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6 October 2015, 09:09
New income tax powers for the Scottish Parliament should be in place in 2017, according to the Scottish Secretary.
David Mundell said the UK Government would like to see the new powers, contained in the Scotland Bill, come into force "as soon as possible''.
The Scotland Bill, which is currently before the UK Parliament, was brought forward to implement the recommendations of the post-referendum Smith Commission and gives Holyrood 10% of VAT revenues, increased power over welfare spending and control over income tax rates.
The Scottish and UK governments are in discussions over the terms of a fiscal framework to take account of the increased powers.
Mr Mundell will tell the Conservative Party conference in Manchester that the UK Government is keen to see Holyrood's new income tax powers commence in 2017 - earlier than had been expected.
It could make taxation a major issue in next year's Holyrood election campaign as the Scottish Government elected in May would have to set out its plans for the new powers in its first Budget.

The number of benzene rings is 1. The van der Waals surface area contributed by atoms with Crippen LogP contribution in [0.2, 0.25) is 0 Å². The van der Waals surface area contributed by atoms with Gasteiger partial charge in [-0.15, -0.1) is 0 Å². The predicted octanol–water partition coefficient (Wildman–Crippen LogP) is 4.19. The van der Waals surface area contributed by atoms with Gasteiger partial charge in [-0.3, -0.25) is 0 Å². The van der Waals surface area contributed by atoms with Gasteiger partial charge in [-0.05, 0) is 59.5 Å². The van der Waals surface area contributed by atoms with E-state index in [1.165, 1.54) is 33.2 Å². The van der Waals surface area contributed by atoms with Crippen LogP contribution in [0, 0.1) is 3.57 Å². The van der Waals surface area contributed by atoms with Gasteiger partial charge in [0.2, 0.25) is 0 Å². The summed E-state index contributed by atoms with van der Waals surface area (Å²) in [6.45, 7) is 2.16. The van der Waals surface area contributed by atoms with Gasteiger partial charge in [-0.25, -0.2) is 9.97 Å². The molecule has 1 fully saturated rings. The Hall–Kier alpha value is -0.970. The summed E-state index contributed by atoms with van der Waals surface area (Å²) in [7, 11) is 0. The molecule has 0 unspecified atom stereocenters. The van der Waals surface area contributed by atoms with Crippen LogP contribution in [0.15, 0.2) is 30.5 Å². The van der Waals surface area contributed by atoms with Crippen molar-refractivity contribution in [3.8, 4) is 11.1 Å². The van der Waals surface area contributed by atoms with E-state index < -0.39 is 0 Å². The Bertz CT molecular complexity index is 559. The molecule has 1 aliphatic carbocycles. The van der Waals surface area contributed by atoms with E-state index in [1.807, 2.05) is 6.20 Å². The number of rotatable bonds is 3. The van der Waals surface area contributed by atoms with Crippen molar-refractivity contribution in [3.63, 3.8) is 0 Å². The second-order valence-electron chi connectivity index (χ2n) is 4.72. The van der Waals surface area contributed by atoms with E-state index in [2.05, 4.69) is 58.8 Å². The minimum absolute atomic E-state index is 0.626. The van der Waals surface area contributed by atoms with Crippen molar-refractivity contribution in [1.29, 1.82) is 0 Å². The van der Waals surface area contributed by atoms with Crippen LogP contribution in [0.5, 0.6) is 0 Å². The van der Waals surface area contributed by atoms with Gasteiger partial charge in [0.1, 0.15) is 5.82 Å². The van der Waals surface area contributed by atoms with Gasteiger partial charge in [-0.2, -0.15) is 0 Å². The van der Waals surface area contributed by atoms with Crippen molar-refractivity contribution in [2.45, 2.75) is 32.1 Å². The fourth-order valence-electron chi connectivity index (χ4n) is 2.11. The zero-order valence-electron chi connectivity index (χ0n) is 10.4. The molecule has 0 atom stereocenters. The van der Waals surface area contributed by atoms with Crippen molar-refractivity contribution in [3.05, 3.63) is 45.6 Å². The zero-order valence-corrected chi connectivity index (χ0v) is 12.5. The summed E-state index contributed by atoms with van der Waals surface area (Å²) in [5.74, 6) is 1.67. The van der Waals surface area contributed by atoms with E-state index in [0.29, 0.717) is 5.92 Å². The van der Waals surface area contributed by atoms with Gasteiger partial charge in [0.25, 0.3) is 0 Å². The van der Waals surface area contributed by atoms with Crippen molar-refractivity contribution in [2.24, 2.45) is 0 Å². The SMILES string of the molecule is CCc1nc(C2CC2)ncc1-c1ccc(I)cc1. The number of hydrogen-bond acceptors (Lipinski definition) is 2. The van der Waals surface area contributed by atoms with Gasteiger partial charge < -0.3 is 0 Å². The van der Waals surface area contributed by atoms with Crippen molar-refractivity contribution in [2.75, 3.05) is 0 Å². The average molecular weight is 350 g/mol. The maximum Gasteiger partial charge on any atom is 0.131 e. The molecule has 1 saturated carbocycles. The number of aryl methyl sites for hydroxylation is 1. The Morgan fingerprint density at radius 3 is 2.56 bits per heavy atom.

Mr Mundell will say on Wednesday: "Because we know that the new tax powers are at the heart of the devolution package in the Scotland Bill, we want them to come on-stream as soon as possible. I would like that to be in 2017.
"The final date for the transfer will be agreed between both of Scotland's governments as part of the fiscal framework negotiations, which are on-going. But we think 2017 is an achievable and desirable time for these new powers to take effect.
"It would mean that the Scottish Government elected next year would have to include plans for these new powers in its first budget.
"So when people in Scotland go to the polls next year, the parties will need to present their plans for income tax. And they'll need to be honest about what they will mean for Scottish taxpayers.''
The Scottish Government has said it would not support a deal that risks leaving Scotland "worse off''.